Where things stand with the TRIPS waiver
It’s been a while since we’ve talked about what’s going on at the WTO. Here’s the latest news — and why extending the waiver of COVID-19 vaccine IP is still a bad idea.
The status: The World Trade Organization is considering continuing to waive certain intellectual property rights on COVID-19 diagnostics and therapeutics, following a recent decision to do the same for vaccines with the WTO Agreement on Trade-Related Aspects of Intellectual Property Rights for COVID-19 vaccine technology.
Every member of the Council of State Bioscience Associations, including NCBIO, signed a letter to President Joe Biden expressing serious concerns with the proposed expansion of IP protections for COVID technology.
U.S. Senators Tom Carper (D-Del.) and Pat Toomey (R-Pa.) led a bipartisan group of senators that includes North Carolina Senators Richard Burr and Thom Tillis in writing U.S. Trade Representative Katherine Tai to urge the Biden Administration to safeguard American innovation in the World Trade Organization’s negotiations.
We’ll say it again: Any extension of the TRIPS waiver will compromise global vaccination efforts, undercut American innovation, and jeopardize our ability to respond to future pandemics.
The waiver extension would make vaccines MORE expensive. The average cost of a new vaccine manufacturing facility is $700 million, BIO President and CEO Michelle McMurry-Heath, M.D., Ph.D., said in a STAT op-ed. Additionally, a waiver extension could cause competition for raw materials, leading to price increases of materials and, ultimately, vaccines.
North Carolina jobs depend on strong IP protections. Of the over 350 therapeutics being developed in the United States, 86% — totaling 307 therapeutics — originated from small- and medium-size enterprise biotech firms spanning over 28 states, the letter states. For SME biotech firms, the expansion of a TRIPS waiver to therapeutics creates significant market risk for the commercialization of their products for indications unrelated to COVID-19.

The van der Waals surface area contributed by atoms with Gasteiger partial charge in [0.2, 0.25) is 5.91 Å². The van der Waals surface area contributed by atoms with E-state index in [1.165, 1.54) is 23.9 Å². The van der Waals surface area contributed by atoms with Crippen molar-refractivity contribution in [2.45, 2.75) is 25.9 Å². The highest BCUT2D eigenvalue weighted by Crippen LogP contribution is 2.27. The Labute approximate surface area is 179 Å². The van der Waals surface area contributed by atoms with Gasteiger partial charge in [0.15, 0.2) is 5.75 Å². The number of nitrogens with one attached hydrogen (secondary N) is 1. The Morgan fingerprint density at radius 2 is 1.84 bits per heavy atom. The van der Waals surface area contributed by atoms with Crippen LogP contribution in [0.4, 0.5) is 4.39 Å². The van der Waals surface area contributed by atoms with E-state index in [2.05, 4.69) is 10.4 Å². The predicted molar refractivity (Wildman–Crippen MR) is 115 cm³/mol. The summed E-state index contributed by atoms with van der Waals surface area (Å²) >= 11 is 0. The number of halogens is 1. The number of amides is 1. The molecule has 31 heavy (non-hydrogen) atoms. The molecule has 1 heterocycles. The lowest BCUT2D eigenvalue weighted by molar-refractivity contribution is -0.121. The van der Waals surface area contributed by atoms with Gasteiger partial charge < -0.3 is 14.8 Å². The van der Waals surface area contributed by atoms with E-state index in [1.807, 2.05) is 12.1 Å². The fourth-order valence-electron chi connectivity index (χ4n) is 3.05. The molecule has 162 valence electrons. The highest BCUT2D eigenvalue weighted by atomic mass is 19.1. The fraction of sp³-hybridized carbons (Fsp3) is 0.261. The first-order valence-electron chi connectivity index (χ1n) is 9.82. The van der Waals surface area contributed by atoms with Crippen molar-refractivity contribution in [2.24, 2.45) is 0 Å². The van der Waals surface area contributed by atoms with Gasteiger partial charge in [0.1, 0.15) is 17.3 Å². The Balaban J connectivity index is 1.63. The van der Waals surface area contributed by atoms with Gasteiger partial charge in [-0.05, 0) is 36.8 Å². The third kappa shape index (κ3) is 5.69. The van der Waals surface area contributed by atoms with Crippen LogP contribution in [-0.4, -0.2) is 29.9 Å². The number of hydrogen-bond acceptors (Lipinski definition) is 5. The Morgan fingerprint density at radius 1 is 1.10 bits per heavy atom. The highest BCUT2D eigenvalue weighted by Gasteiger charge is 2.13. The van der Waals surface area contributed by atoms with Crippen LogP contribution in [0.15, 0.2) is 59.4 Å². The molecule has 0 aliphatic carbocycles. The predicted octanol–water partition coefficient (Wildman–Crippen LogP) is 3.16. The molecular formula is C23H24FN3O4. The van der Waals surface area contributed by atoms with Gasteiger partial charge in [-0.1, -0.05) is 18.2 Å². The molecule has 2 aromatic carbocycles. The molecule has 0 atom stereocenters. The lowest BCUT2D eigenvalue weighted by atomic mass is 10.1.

And there’s just no justification. Manufacturers are supplying therapeutics at a rate that outpaces demand. Biotech antiviral manufacturers have entered into dozens of voluntary licensing agreements with companies in South America, Africa and Asia to manufacture generic antivirals and distribute these products to countries throughout the developing world.
What’s the alternative? Strengthening health systems infrastructure, addressing vaccine hesitancy, and supporting more robust COVID-19 testing and therapeutic procurement initiatives are examples of some initiatives that can have a meaningful impact.
TRIPS sets a bad precedent with regards to IP protection, causing a ripple effect throughout the biotech sector in North Carolina and the United States. “The innovation coming out of our 48 state affiliates and their member companies bolsters a robust economy across the country. We cannot afford to lose IP protections that advance these critical discoveries,” said Michele Oshman, BIO’s VP for external affairs and executive director of the Council of State Bioscience Associations.
The bottom line: We encourage policymakers to consider and propose policies that more concretely address public health concerns to improve the management of COVID-19, such as strengthening health systems’ infrastructure, addressing vaccine hesitancy, and supporting more robust COVID-19 testing and therapeutic procurement initiatives. Solutions to advance the global response to the COVID-19 vaccine cannot come at the expense of North Carolina’s innovation economy.